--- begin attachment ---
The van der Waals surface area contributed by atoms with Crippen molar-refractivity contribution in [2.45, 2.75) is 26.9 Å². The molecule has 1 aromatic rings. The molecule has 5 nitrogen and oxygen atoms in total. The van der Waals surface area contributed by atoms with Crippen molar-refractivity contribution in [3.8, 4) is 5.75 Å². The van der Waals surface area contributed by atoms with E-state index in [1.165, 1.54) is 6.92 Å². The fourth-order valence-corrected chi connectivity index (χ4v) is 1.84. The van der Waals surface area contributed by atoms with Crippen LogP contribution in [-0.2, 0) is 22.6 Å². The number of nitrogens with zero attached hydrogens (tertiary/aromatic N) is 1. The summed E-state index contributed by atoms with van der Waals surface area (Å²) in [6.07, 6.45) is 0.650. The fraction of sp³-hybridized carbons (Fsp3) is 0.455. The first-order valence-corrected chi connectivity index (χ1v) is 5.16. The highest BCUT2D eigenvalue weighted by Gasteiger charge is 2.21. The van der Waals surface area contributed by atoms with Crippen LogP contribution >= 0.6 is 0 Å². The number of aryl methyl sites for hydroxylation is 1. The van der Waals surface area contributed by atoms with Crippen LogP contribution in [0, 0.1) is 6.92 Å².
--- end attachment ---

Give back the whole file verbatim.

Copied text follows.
The van der Waals surface area contributed by atoms with Crippen molar-refractivity contribution in [2.45, 2.75) is 26.9 Å². The molecule has 1 aromatic rings. The molecule has 5 nitrogen and oxygen atoms in total. The van der Waals surface area contributed by atoms with Crippen molar-refractivity contribution in [3.8, 4) is 5.75 Å². The van der Waals surface area contributed by atoms with E-state index in [1.165, 1.54) is 6.92 Å². The fourth-order valence-corrected chi connectivity index (χ4v) is 1.84. The van der Waals surface area contributed by atoms with Crippen LogP contribution in [-0.2, 0) is 22.6 Å². The number of nitrogens with zero attached hydrogens (tertiary/aromatic N) is 1. The summed E-state index contributed by atoms with van der Waals surface area (Å²) in [6.07, 6.45) is 0.650. The fraction of sp³-hybridized carbons (Fsp3) is 0.455. The first-order valence-corrected chi connectivity index (χ1v) is 5.16. The highest BCUT2D eigenvalue weighted by Gasteiger charge is 2.21. The van der Waals surface area contributed by atoms with Crippen LogP contribution >= 0.6 is 0 Å². The number of aryl methyl sites for hydroxylation is 1. The van der Waals surface area contributed by atoms with Crippen LogP contribution in [0, 0.1) is 6.92 Å².